The oldest part of the cemetery is Dedication Valley. A Victorian chapel — designed by noted, locally based architect, J.L. Silsbee — was constructed in 1879. This chapel served as a mausoleum, crematorium, and as a location to hold funeral services. Originally, visitors to the cemetery entered off Oakwood Avenue but the construction of Interstate 81 in 1964 forced the closing of that entrance and the destruction of the original nearby caretaker’s cottage. This entrance had been enhanced by a granite arch and iron gate in 1902, constructed at the cost of $45,000. It was located adjacent to the railway allowing visitors to take the train to the cemetery, a popular spot. A greenhouse and office building also was constructed at that time. The greenhouse, where flowers and plants were grown for the landscape and to be placed in mausoleums, was located next to the chapel with the office building across the road. Unfortunately, the greenhouse and office building no longer exist. When the original entrance was blocked, a new entrance and office building were established off Comstock Avenue.
As with most cemeteries, Oakwood Cemetery has extensive and varied examples of family monuments. Many of these monuments are large and surrounded by the smaller gravestones of individual family members. The original landscape design serves to accent the monuments rather then be dominated by them. The mausoleums are representative of many design styles. Several have been designed by noted people such as Archimedes Russell. As previously stated, James S. Crouse erected the first monument — a 30-foot tall, elaborately designed spire. John Jacob Crouse’s grave is marked by a large boulder that was moved laboriously from a farm near Marcellus. The Longstreet (he was a major salt manufacturer) monument is modeled after the pyramids with statues and benches included inside. The tomb dedicated to John H. Ryder, who died at an early age, was handsomely laid out with all the accoutrements of a comfortable Victorian sitting room. His parents were known to have visited regularly — reading by lamplight as though they were in their own living room. Other monuments include the Benjamin Colvin’s family oak tree trunk signifying strength and devotion, a stone dog near one of the Colvin families’ grave, a lifesize sculpture of a lion, and Oliver Teall Burt’s daughter Rosa’s gravesite is represented by her statue. A Civil War army general spent $25,000 on his mausoleum in 1866, which cost more than the entire bill for Oakwood’s original landscaping. Finally, one of the more interesting gravestones is a replica of four-year old Lester Tuckers’ favorite chair topped by a tasseled cape and lone shoe. A majority of the monuments, however, are more traditional.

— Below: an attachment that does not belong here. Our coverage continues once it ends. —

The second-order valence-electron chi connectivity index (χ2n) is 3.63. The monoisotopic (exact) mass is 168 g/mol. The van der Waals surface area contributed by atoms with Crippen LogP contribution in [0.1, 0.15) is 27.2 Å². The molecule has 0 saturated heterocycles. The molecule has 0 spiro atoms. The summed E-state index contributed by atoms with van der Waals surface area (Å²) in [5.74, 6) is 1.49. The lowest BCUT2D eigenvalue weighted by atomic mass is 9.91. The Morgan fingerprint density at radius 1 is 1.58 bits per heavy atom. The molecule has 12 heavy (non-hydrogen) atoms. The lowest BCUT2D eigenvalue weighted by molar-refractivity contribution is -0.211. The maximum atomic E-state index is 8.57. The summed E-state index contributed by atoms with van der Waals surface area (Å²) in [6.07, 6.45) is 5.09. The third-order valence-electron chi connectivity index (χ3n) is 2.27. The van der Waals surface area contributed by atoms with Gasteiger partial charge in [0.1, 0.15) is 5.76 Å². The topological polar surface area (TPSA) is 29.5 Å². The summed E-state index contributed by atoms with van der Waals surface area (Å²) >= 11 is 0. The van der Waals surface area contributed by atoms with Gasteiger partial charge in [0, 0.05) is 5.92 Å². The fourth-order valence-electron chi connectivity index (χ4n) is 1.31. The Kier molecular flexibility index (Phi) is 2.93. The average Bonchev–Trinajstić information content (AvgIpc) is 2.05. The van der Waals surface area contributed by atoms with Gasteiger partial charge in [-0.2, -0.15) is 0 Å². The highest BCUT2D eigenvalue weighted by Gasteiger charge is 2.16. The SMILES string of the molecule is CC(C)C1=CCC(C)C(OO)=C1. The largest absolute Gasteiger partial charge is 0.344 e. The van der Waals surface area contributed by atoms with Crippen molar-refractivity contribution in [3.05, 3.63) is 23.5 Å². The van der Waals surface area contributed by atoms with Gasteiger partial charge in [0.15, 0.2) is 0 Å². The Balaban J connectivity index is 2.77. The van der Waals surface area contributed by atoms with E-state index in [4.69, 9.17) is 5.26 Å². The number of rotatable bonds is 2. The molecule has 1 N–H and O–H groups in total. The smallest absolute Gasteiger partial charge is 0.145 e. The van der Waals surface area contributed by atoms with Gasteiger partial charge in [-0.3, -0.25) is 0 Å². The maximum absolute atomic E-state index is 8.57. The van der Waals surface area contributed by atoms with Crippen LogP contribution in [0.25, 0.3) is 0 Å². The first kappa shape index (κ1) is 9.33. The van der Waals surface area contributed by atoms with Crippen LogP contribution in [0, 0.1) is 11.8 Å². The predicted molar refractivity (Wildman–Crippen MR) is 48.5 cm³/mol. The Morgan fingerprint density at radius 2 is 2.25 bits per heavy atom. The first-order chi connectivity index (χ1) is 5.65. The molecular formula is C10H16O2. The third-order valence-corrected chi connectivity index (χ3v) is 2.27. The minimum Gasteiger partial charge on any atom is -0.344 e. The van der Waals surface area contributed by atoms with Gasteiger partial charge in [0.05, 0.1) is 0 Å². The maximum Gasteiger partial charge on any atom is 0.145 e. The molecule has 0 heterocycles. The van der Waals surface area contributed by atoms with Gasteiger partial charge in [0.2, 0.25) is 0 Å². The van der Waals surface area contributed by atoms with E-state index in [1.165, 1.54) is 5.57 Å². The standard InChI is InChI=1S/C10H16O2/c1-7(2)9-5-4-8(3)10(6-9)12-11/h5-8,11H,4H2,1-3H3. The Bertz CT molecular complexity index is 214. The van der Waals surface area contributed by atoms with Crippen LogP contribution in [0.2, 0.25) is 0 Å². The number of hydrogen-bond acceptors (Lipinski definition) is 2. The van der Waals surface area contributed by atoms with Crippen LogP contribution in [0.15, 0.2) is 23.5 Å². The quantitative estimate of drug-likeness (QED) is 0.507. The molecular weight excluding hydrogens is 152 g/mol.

As with most organizations, Oakwood Cemetery has suffered through some difficult times but it continues to grow and serve any family that is in the need of its services.
Karen Y. Cooney is support services administrator at the Onondaga Historical Association (OHA) in Syracuse.